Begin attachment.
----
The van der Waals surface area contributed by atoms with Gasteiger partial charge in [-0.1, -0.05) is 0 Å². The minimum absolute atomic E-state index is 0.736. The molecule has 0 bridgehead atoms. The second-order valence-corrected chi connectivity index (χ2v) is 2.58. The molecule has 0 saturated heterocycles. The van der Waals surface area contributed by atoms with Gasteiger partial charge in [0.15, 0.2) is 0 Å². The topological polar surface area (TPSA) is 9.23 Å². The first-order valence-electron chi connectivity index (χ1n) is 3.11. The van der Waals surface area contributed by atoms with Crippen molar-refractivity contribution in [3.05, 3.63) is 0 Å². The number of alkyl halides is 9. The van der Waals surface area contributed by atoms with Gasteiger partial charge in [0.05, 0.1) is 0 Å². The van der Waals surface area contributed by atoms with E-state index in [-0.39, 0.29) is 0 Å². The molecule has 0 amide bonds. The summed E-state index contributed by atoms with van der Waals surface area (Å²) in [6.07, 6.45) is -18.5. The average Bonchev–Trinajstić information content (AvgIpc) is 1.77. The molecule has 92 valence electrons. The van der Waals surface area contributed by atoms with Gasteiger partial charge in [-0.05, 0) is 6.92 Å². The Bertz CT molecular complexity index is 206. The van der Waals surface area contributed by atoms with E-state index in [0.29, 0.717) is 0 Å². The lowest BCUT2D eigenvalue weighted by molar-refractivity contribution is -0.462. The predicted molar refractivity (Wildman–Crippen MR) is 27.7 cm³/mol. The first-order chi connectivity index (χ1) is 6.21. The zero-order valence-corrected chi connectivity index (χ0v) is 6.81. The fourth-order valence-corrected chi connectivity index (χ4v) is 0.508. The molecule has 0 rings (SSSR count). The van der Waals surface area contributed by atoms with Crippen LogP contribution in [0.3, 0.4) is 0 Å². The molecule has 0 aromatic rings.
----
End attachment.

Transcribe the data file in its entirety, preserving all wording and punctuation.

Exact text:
The van der Waals surface area contributed by atoms with Gasteiger partial charge in [-0.1, -0.05) is 0 Å². The minimum absolute atomic E-state index is 0.736. The molecule has 0 bridgehead atoms. The second-order valence-corrected chi connectivity index (χ2v) is 2.58. The molecule has 0 saturated heterocycles. The van der Waals surface area contributed by atoms with Gasteiger partial charge in [0.15, 0.2) is 0 Å². The topological polar surface area (TPSA) is 9.23 Å². The first-order valence-electron chi connectivity index (χ1n) is 3.11. The van der Waals surface area contributed by atoms with Crippen molar-refractivity contribution in [3.05, 3.63) is 0 Å². The number of alkyl halides is 9. The van der Waals surface area contributed by atoms with Gasteiger partial charge in [0.05, 0.1) is 0 Å². The van der Waals surface area contributed by atoms with E-state index in [-0.39, 0.29) is 0 Å². The molecule has 0 amide bonds. The summed E-state index contributed by atoms with van der Waals surface area (Å²) in [6.07, 6.45) is -18.5. The average Bonchev–Trinajstić information content (AvgIpc) is 1.77. The molecule has 92 valence electrons. The van der Waals surface area contributed by atoms with Gasteiger partial charge in [-0.05, 0) is 6.92 Å². The Bertz CT molecular complexity index is 206. The van der Waals surface area contributed by atoms with E-state index in [0.29, 0.717) is 0 Å². The lowest BCUT2D eigenvalue weighted by molar-refractivity contribution is -0.462. The predicted molar refractivity (Wildman–Crippen MR) is 27.7 cm³/mol. The first-order chi connectivity index (χ1) is 6.21. The zero-order valence-corrected chi connectivity index (χ0v) is 6.81. The fourth-order valence-corrected chi connectivity index (χ4v) is 0.508. The molecule has 0 rings (SSSR count). The van der Waals surface area contributed by atoms with Crippen LogP contribution in [0.3, 0.4) is 0 Å². The molecule has 0 aromatic rings.